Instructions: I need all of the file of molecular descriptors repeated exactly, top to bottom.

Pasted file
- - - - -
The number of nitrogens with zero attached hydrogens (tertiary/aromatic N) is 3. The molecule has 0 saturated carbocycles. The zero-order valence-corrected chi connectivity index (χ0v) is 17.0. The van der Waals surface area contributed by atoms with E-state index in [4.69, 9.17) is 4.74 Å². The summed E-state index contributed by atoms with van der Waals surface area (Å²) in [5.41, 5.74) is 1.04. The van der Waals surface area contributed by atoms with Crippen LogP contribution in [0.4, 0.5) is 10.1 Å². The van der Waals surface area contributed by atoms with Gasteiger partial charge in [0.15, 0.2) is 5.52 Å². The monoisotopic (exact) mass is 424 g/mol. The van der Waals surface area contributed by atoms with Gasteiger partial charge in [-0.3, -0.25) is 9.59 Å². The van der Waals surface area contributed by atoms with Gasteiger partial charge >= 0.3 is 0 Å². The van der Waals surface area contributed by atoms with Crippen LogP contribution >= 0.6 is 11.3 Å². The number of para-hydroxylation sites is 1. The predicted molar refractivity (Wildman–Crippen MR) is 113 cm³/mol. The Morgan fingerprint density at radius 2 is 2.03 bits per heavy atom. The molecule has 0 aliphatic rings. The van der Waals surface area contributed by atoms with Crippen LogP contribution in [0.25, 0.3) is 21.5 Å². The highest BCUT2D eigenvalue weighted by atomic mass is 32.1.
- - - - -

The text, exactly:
The number of nitrogens with zero attached hydrogens (tertiary/aromatic N) is 3. The molecule has 0 saturated carbocycles. The zero-order valence-corrected chi connectivity index (χ0v) is 17.0. The van der Waals surface area contributed by atoms with E-state index in [4.69, 9.17) is 4.74 Å². The summed E-state index contributed by atoms with van der Waals surface area (Å²) in [5.41, 5.74) is 1.04. The van der Waals surface area contributed by atoms with Crippen LogP contribution in [0.4, 0.5) is 10.1 Å². The van der Waals surface area contributed by atoms with Gasteiger partial charge in [0.15, 0.2) is 5.52 Å². The monoisotopic (exact) mass is 424 g/mol. The van der Waals surface area contributed by atoms with Gasteiger partial charge in [-0.3, -0.25) is 9.59 Å². The van der Waals surface area contributed by atoms with Gasteiger partial charge >= 0.3 is 0 Å². The van der Waals surface area contributed by atoms with Crippen LogP contribution >= 0.6 is 11.3 Å². The number of para-hydroxylation sites is 1. The predicted molar refractivity (Wildman–Crippen MR) is 113 cm³/mol. The Morgan fingerprint density at radius 2 is 2.03 bits per heavy atom. The molecule has 0 aliphatic rings. The van der Waals surface area contributed by atoms with Crippen LogP contribution in [0.25, 0.3) is 21.5 Å². The highest BCUT2D eigenvalue weighted by atomic mass is 32.1.